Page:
Tuesday, 15 November 2011

A poem in my head

Some days, although we cannot pray, a prayer
utters itself. So, a woman will lift
her head from the sieve of her hands and stare
at the minims sung by a tree, a sudden gift.
Some nights, although we are faithless, the truth
enters our hearts, that small familiar pain;
then a man will stand stock-still, hearing his youth
in the distant Latin chanting of a train.
Pray for us now. Grade 1 piano scales
console the lodger looking out across
a Midlands town. Then dusk, and someone calls
a child's name as though they named their loss.
Darkness outside. Inside, the radio's prayer -
Rockall. Malin. Dogger. Finisterre.
Carol Anne Dufffy (1994)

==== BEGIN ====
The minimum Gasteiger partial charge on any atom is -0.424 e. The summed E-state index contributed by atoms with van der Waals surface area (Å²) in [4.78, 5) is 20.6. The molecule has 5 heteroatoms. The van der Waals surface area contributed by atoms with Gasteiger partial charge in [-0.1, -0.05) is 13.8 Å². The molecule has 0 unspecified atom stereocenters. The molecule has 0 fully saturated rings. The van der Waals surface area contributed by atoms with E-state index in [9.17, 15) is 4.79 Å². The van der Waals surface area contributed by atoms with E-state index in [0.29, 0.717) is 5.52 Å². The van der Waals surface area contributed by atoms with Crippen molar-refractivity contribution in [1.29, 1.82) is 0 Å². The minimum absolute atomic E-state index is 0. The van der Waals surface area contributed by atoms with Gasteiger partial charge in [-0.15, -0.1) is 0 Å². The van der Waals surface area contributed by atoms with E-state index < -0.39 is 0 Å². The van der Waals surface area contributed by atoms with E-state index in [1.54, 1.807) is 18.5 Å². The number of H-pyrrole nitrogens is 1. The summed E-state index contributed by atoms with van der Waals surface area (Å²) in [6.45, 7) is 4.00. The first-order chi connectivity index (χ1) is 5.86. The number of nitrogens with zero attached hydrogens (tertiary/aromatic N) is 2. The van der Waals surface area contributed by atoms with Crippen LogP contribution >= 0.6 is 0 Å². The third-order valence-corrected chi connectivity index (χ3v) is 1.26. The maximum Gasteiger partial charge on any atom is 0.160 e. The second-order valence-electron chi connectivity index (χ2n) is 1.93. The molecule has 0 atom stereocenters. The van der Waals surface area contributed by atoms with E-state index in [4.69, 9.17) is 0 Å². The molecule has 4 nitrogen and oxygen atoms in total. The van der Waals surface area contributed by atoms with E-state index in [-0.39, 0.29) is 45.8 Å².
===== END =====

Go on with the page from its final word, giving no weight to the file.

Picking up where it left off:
I woke up this morning with this poem in my head. I can't explain where it came from, but it was there, as it probably has been since A levels. Once upon a time, I had a conversation with a friend at university who said she couldn't bear this poem because it was just so obvious. But for me, that's what makes it so beautiful; the everyday mundanity of it, the secularity of the music and the landscape of Britain so wonderfully drawn in so few lines.  I adore Carol Anne Duffy's poems, but I think this has to be my favourite because it is so deceptively complete, although it feels so simple and barely even there. Some days, although I cannot pray, this prayer utters itself in my waking.

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